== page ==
The developer could object  or want paid for the land.
  • JM68
    JM68 Posts: 75
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    I would expect your buyers at this point would have an expectation that the process may not take much longer.

    My understanding is that the adverse possession process is not likely to be quick.  See the Land Registry practice guide below.  My reading is that preparing the application (which seems quite complex), the Land Registry processing the application, inspection of the land and surveyor report, then 13 weeks for the response, then final decision and registration is going to take more than a 'couple' of months.

    https://www.gov.uk/government/publications/adverse-possession-of-registered-land/practice-guide-4-adverse-possession-of-registered-land

    And that assumes the developer is not going to see an opportunity to object in the hope of getting some money to settle the claim.

    Meanwhile your buyers are paying rent and possibly have even given notice or soon may.  More importantly their mortgage offer is almost certainly going to expire a long time before the adverse possession would be completed, so trying to hide the fact from them is just delaying the inevitable and may also create additional bad feeling.

    Telling them sooner at least gives you a better idea of whether they will wait or not and, if not, you could find a another buyer while the adverse possession application is underway?  In my own view, its also the 'right thing' to do with a delay of this order of magnitude and they may be fine with it, as you say you would be in their shoes.

    Alternatively, could you ask your solicitor if you could proceed to buy without the issue being resolved and make your own application for adverse possession later, either at risk or with indemnity insurance from the vendor?  I am assuming it not affect the mortgage valuation if title is not included for that piece of land.
  • gm0
    gm0 Posts: 799
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    edited 22 January at 5:43PM
    As @JM68 says.  The linkage of adverse posession being completed to conveyancing is something you have created (or your solicitor has who cares about their fee and not creating liability for not alerting you to risks but not about chains or whether your transaction holds together).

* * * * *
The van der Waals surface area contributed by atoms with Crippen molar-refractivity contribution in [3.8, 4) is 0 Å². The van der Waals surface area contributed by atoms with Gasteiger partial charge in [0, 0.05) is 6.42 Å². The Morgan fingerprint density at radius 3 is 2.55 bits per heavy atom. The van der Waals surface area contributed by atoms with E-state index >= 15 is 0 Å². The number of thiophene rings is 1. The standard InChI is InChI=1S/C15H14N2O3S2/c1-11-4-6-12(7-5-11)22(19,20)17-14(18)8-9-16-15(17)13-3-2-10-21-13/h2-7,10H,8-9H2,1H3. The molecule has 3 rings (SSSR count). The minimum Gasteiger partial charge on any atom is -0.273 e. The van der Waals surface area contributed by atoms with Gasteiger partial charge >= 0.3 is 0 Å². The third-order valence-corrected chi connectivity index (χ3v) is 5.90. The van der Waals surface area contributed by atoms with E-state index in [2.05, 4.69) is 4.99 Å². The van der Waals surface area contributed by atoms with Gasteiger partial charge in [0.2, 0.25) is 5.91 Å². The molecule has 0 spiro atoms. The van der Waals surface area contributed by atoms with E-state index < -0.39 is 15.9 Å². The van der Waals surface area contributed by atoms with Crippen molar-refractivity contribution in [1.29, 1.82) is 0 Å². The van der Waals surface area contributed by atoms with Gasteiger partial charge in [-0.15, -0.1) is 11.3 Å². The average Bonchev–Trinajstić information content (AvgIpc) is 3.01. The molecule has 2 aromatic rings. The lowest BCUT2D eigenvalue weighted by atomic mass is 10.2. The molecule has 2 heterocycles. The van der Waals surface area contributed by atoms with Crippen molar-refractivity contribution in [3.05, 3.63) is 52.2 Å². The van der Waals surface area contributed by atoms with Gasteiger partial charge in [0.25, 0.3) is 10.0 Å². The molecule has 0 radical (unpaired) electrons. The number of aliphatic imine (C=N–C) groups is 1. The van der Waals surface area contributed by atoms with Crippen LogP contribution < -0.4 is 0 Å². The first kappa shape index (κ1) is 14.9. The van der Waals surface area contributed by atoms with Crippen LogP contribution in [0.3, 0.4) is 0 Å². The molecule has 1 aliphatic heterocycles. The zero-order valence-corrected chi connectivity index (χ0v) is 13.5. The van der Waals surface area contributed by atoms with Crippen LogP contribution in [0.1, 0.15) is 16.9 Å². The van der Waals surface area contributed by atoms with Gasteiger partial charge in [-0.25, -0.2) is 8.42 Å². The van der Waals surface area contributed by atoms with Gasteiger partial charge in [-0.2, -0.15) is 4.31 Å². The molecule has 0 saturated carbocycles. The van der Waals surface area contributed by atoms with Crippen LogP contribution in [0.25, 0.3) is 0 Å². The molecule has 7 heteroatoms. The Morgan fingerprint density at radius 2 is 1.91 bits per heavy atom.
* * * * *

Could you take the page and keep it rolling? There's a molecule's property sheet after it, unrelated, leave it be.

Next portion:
If you absolutely want it to be on the critical path.  Because you would not buy this place without the "integral" garden.  All as explicit title. Fair enough.  Your decision.

    But this process could be months of unknown duration lurching along.  Your buyer will (correctly) be livid. Mortgage offers expiring all that jazz.   If in practice you have title A and title B and the facts on the ground are what they are. Enclosed. For decades already.

    So if your previous owner doesn't do it.  And you buy it anyway.   What then.
    Then unless the rules have changed - you will need a declaration of the continuous use and enclosure from the registered title owners - or to wait - again for the defined period and declare yourself.  

    How strict LR are on the signatures representing this prior ownership (given that yours are deceased) I do not know.

    If not - then whoever buys this enclosed strip and wants to proceed down the adverse possession route needs to wait.  And then fill the forms out under the rules then. 

    You could end up starting this process, losing your buyer, then discovering the adverse possession can't proceed yet due to the deaths. 

    And then you have the same decision you have today.  Buy and sort it out later (staying a long time).  Or walk and buy something else (staying only a short time - concerned this is an issue at sale - correctly)

    If it was me - I would be *more* concerned - what the strip was/is for. by examining the neighbouring title plans and services.  The most likely scenario is it is just a legal anomaly at this point and of no further developmental use.  But I would want to be confident of that.